Deal: This is always going to happen for me, and I will continue to do work in similar areas all over. The truest and most natural form for me to ask these questions is through the eyes of these people that inhabit these places and my immersion into them both. It’s actually transcending into my latest interest in merging sculpture and portraits. Now what I’m doing is kind of going backwards or flip-flopping. Now I collect wood, found material people don’t use, and bring back to studio. I find these sculpted frameworks to be effective, because after I build a characteristic piece using antique or traditional household materials, it creates dialogue and questions for the viewer, which in turn gives it a personality — just as I feel my photographs possess. I’m wanting a more effective way to show that personality. It makes a project more fulfilling. You might being seeing a bit more public work as well.
(In his past life, Deal was a woodworker, which would explain the stripped but decadently ornate frames he builds to contain and elevate his blown up photos, a self-taught trade.)
Byline Houston: Wheat-pasting is an urban technique to plaster large-scale works and territory by the artist. It’s an economical process — simply water and flour. Where did this technique come from? Why not have a digital medium or an exhibition?
Deal: I like to shoot film but not digital right now. I am going to get another digital camera for speed and side jobs, but for my work it’s film for archival issues. And because of the process and consideration, it takes to build a project.
Byline Houston: Why is your hashtag on social media #cantkillusall?
Deal: Because I feel like that the way I’m seeing it and portraying it — us as a people providing us a different path, people that are brutalized for living a lifestyle. Another thing I mean by that is that there are educated POC and level-headed people that know their rights and powerful history and won’t as much as give police an opportunity to shoot or beat them down like a dog in the streets or to be ran over by the government, which is why I spoke about [Building Bridges] earlier, as a certain demographic is clearly being targeted and it’s nothing new. #theycantkillus
Byline Houston: How did you begin working with PRH?
Deal: I was nominated for the residency in 2017 by my professor David Politzer and another good friend and artist, Gabriel Martinez, who runs Alabama Song Gallery in third ward. They appreciated the type of work I was doing and thought it would be a great fit for what Project Row Houses mission is.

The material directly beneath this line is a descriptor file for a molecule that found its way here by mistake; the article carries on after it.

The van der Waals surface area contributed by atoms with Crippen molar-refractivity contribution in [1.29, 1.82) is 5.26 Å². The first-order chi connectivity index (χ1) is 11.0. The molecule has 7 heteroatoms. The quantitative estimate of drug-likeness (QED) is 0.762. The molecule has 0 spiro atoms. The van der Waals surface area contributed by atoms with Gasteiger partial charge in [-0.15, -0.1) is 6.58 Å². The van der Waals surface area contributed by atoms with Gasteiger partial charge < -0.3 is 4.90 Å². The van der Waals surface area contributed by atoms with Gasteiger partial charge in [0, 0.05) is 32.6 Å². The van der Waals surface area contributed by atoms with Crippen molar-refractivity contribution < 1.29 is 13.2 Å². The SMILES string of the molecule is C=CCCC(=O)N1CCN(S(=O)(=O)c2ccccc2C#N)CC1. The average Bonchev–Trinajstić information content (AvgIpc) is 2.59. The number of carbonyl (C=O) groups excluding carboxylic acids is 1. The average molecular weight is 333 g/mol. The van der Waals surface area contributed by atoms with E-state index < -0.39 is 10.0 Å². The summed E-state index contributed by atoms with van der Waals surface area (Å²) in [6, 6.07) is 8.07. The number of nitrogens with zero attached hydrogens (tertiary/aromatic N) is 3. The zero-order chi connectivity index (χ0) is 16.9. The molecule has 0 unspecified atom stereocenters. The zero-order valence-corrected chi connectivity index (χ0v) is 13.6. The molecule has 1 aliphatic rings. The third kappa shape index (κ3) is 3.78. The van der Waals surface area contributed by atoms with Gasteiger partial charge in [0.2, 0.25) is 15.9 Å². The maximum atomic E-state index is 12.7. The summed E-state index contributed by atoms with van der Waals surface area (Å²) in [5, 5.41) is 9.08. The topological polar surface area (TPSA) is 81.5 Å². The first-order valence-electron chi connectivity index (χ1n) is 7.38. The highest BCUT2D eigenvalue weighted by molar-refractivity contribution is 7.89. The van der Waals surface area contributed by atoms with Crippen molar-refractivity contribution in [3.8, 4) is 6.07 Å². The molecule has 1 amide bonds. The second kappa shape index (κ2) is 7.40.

Byline Houston: Third ward is seeing gentrification. Would you say that Project Row House is offering serious pushback as a community?
Deal: Oh yes, Project Row Houses is definitely one of the heads of the pushback to gentrification. Again, referring back to bringing awareness to whats going on and what a person is capable of, PRH does that by involving the community in artist events and meetings the operate on the issue. This may include local markets to increase notoriety and revenue from within or buying property and building affordable housing for the people of the community. They’re working with the change very well, because we all know it’s inevitable, but it’s about how you use that change to your advantage and work with it. [What] pisses me off about gentrification is that [they] made these so-called “slums” for us, to keep us separate, but when it became known, or the prosperity that arose from these areas, that they could capitalize on, they infiltrated. There’s [serious] benign neglect happening all over.
The powers that be and the money holders allow these places to go to rubbish in order to drop in and take it all for profit, destroying families in the process. How much money do you need? How much land are you going to take?
While Deal is self-taught, photography is a family practice. His father also took similar styled portraits, one of which being of his mother, pasted up on the side of the El Dorado Ballroom. Remnants of portrait photography were passed down by going through portrait photography and his father’s photo albums where Deal found natural tendencies to want to photograph the same types of people.
Deal says he is looking to outdistance himself from his traditional route of black portraiture and that he yearns to manufacture images that deal with other communities as well.